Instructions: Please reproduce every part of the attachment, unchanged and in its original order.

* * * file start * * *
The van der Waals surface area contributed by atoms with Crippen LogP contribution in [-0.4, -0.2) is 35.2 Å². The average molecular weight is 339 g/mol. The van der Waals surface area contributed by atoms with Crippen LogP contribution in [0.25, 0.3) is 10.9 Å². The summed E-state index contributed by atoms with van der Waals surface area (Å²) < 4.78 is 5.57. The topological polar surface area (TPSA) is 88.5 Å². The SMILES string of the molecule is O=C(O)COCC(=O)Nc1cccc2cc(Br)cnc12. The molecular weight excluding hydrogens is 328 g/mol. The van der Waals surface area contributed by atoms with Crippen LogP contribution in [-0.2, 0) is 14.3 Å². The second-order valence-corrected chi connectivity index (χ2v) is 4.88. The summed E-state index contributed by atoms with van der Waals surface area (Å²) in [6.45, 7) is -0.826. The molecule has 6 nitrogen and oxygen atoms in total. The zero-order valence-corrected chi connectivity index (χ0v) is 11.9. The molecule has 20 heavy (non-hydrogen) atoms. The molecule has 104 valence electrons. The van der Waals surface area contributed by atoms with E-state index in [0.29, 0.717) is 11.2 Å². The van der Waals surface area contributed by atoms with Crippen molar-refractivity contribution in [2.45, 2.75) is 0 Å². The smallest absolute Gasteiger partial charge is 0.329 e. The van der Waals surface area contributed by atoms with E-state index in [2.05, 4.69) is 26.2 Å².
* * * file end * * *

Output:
The van der Waals surface area contributed by atoms with Crippen LogP contribution in [-0.4, -0.2) is 35.2 Å². The average molecular weight is 339 g/mol. The van der Waals surface area contributed by atoms with Crippen LogP contribution in [0.25, 0.3) is 10.9 Å². The summed E-state index contributed by atoms with van der Waals surface area (Å²) < 4.78 is 5.57. The topological polar surface area (TPSA) is 88.5 Å². The SMILES string of the molecule is O=C(O)COCC(=O)Nc1cccc2cc(Br)cnc12. The molecular weight excluding hydrogens is 328 g/mol. The van der Waals surface area contributed by atoms with Crippen LogP contribution in [-0.2, 0) is 14.3 Å². The second-order valence-corrected chi connectivity index (χ2v) is 4.88. The summed E-state index contributed by atoms with van der Waals surface area (Å²) in [6.45, 7) is -0.826. The molecule has 6 nitrogen and oxygen atoms in total. The zero-order valence-corrected chi connectivity index (χ0v) is 11.9. The molecule has 20 heavy (non-hydrogen) atoms. The molecule has 104 valence electrons. The van der Waals surface area contributed by atoms with E-state index in [0.29, 0.717) is 11.2 Å². The van der Waals surface area contributed by atoms with Crippen molar-refractivity contribution in [2.45, 2.75) is 0 Å². The smallest absolute Gasteiger partial charge is 0.329 e. The van der Waals surface area contributed by atoms with E-state index in [2.05, 4.69) is 26.2 Å².